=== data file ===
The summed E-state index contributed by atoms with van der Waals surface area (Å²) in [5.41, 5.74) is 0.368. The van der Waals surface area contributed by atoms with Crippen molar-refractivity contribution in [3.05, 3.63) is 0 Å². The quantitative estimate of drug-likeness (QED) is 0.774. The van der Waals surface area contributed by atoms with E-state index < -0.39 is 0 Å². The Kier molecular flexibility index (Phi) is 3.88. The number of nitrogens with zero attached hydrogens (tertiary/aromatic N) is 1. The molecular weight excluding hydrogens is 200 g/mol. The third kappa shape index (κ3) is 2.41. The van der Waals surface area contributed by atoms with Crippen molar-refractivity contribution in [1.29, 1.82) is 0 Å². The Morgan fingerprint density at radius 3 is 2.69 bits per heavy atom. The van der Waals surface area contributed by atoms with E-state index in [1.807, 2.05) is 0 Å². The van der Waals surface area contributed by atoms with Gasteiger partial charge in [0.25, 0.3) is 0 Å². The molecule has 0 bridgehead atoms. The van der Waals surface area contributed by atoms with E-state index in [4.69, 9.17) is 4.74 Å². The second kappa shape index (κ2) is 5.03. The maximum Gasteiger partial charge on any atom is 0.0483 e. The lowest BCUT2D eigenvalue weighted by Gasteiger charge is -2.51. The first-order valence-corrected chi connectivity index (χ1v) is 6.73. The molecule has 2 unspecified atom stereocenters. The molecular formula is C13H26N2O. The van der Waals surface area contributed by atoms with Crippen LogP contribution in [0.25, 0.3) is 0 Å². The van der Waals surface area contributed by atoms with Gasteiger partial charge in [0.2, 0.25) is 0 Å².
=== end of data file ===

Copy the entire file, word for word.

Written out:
The summed E-state index contributed by atoms with van der Waals surface area (Å²) in [5.41, 5.74) is 0.368. The van der Waals surface area contributed by atoms with Crippen molar-refractivity contribution in [3.05, 3.63) is 0 Å². The quantitative estimate of drug-likeness (QED) is 0.774. The van der Waals surface area contributed by atoms with E-state index < -0.39 is 0 Å². The Kier molecular flexibility index (Phi) is 3.88. The number of nitrogens with zero attached hydrogens (tertiary/aromatic N) is 1. The molecular weight excluding hydrogens is 200 g/mol. The third kappa shape index (κ3) is 2.41. The van der Waals surface area contributed by atoms with Crippen molar-refractivity contribution in [1.29, 1.82) is 0 Å². The Morgan fingerprint density at radius 3 is 2.69 bits per heavy atom. The van der Waals surface area contributed by atoms with E-state index in [1.807, 2.05) is 0 Å². The van der Waals surface area contributed by atoms with Gasteiger partial charge in [0.25, 0.3) is 0 Å². The molecule has 0 bridgehead atoms. The van der Waals surface area contributed by atoms with E-state index in [4.69, 9.17) is 4.74 Å². The second kappa shape index (κ2) is 5.03. The maximum Gasteiger partial charge on any atom is 0.0483 e. The lowest BCUT2D eigenvalue weighted by Gasteiger charge is -2.51. The first-order valence-corrected chi connectivity index (χ1v) is 6.73. The molecule has 2 unspecified atom stereocenters. The molecular formula is C13H26N2O. The van der Waals surface area contributed by atoms with Crippen LogP contribution in [0.25, 0.3) is 0 Å². The van der Waals surface area contributed by atoms with Gasteiger partial charge in [0.2, 0.25) is 0 Å².